Thursday, February 09, 2006

Northern Ireland, the debate continues

Well, my post from last night has generated some comments here and elsewhere, and another post on United Irelander. Specifically, I've just had a comment from 'an deoraíocht' of The Northern Irish Magyar, and it's both a good one and specifically disagreeing with a number of my points; I typed up a response, but it's long enough to justify a follow up post. I've snipped some of what he said, as the full text of both would make this, well, too long; apologies if it's a little dijointed to read...
Hi matgb,
Hello to another new commenter, guess I'll have to get used to this sort of thing if I keep kicking worm cans ;-)
First, you're use of the term "Protestant ascendancy"- you need to update your history books mate!

The most recent Census in Northern Ireland showed that that the Shankill(overwhelmingly Unionist) ward was also the most socio-economically deprived, 5 out of the ten most deprived wards in Belfast were also Unionist.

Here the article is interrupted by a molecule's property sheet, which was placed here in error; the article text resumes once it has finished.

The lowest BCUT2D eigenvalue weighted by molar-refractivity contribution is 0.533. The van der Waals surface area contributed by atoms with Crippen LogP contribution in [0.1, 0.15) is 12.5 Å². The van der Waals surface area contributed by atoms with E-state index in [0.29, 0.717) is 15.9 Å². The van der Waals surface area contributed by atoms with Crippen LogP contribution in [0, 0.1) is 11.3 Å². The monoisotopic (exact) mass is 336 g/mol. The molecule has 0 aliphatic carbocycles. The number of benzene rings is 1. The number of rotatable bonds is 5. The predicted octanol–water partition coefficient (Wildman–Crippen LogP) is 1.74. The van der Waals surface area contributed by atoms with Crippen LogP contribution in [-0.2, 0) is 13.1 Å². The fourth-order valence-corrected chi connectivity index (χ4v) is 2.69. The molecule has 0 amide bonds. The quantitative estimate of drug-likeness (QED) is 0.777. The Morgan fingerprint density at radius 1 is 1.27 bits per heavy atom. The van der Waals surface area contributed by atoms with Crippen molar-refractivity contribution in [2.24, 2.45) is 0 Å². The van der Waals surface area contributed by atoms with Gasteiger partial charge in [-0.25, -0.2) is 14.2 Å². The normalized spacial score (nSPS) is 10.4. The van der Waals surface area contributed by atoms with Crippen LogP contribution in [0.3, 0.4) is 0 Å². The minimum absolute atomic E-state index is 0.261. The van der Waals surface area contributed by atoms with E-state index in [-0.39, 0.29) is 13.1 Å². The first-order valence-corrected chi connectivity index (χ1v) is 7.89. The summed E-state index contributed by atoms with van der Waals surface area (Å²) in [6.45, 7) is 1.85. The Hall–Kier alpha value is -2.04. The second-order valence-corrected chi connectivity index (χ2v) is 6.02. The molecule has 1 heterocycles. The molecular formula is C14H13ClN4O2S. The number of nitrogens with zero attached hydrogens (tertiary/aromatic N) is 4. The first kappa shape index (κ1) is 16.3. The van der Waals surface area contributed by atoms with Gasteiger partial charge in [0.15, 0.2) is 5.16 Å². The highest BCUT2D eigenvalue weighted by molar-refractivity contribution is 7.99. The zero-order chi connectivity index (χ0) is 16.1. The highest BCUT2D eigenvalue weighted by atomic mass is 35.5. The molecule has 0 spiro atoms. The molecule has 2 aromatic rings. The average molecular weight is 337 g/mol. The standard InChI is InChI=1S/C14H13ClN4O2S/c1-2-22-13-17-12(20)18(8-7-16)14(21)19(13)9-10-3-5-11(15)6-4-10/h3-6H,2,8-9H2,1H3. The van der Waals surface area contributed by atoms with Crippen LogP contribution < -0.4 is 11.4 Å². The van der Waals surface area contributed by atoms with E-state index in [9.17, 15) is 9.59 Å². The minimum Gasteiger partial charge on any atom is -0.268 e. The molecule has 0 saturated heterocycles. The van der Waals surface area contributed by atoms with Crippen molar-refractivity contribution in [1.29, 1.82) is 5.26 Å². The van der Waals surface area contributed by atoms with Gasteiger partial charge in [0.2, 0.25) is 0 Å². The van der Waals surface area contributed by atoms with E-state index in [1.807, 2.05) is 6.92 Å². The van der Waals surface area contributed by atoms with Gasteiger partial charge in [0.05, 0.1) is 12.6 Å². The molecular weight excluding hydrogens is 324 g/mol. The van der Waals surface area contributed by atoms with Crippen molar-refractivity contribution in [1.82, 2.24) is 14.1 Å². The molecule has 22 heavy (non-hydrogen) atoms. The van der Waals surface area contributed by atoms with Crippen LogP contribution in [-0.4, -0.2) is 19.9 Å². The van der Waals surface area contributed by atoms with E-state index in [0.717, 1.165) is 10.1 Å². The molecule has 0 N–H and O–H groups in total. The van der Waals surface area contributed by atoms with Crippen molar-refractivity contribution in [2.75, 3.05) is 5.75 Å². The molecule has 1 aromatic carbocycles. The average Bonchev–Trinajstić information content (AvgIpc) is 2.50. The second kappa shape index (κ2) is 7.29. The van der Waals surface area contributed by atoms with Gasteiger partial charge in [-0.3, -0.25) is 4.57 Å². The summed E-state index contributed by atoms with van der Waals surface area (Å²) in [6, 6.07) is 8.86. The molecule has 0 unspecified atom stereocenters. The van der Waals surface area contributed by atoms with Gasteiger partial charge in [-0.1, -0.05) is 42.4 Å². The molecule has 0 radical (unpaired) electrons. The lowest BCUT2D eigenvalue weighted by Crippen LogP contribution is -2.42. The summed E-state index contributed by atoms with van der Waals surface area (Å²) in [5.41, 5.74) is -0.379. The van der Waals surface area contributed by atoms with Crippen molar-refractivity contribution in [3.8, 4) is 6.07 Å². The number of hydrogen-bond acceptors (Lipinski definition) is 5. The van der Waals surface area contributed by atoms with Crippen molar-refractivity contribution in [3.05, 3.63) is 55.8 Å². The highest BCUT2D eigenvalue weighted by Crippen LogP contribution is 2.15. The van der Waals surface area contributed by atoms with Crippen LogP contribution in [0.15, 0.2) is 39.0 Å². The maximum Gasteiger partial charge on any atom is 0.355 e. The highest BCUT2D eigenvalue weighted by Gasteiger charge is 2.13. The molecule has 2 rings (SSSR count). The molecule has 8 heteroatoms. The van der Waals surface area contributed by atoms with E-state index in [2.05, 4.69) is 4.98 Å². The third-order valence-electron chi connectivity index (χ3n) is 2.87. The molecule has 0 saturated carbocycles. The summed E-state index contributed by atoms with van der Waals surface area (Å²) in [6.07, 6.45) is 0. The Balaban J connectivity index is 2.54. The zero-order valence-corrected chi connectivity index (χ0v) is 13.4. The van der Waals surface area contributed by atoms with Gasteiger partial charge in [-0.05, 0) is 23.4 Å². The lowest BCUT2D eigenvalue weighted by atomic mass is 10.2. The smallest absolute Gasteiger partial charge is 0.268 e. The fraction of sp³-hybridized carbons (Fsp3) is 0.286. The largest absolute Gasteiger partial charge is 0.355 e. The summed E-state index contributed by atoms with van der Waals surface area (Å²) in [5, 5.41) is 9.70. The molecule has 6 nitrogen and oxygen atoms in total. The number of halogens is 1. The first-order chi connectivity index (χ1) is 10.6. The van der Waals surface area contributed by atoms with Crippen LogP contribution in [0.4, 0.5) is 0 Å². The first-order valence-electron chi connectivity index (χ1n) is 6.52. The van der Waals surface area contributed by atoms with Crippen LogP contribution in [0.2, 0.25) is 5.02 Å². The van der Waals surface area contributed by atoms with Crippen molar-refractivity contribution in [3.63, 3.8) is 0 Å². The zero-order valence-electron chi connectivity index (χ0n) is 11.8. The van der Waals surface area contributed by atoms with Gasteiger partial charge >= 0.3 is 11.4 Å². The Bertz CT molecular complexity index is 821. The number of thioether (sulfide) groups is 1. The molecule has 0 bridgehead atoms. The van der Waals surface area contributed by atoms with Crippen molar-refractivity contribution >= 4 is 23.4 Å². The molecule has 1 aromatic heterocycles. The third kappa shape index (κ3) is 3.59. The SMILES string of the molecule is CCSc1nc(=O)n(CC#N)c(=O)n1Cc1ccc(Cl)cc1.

To be completely honest, I used the term both as a short hand and a catch all. However, I've heard it said, and there are people (in GB as well as quoted in NI) that do agree with the ascendancy; it's also one of the reasons the province was created, etc. Yes, it's completely outdated, but there are still those who believe in it.

I'm, obviously, not one of them. But they are out there, it's not just a historical relic. I'd also surmise that there are those within Shankill that believe in the Union because, despite being poor, they're still not Catholics. They may be a dwindling minority, but they were there 10 years ago, I suspect they're still there now.
Now, I know you're not daft enough to think we all live in castles, but also the use of the word "Protestant" probably also is outdated, don't let what you see on 30 second snatches on tv fool you.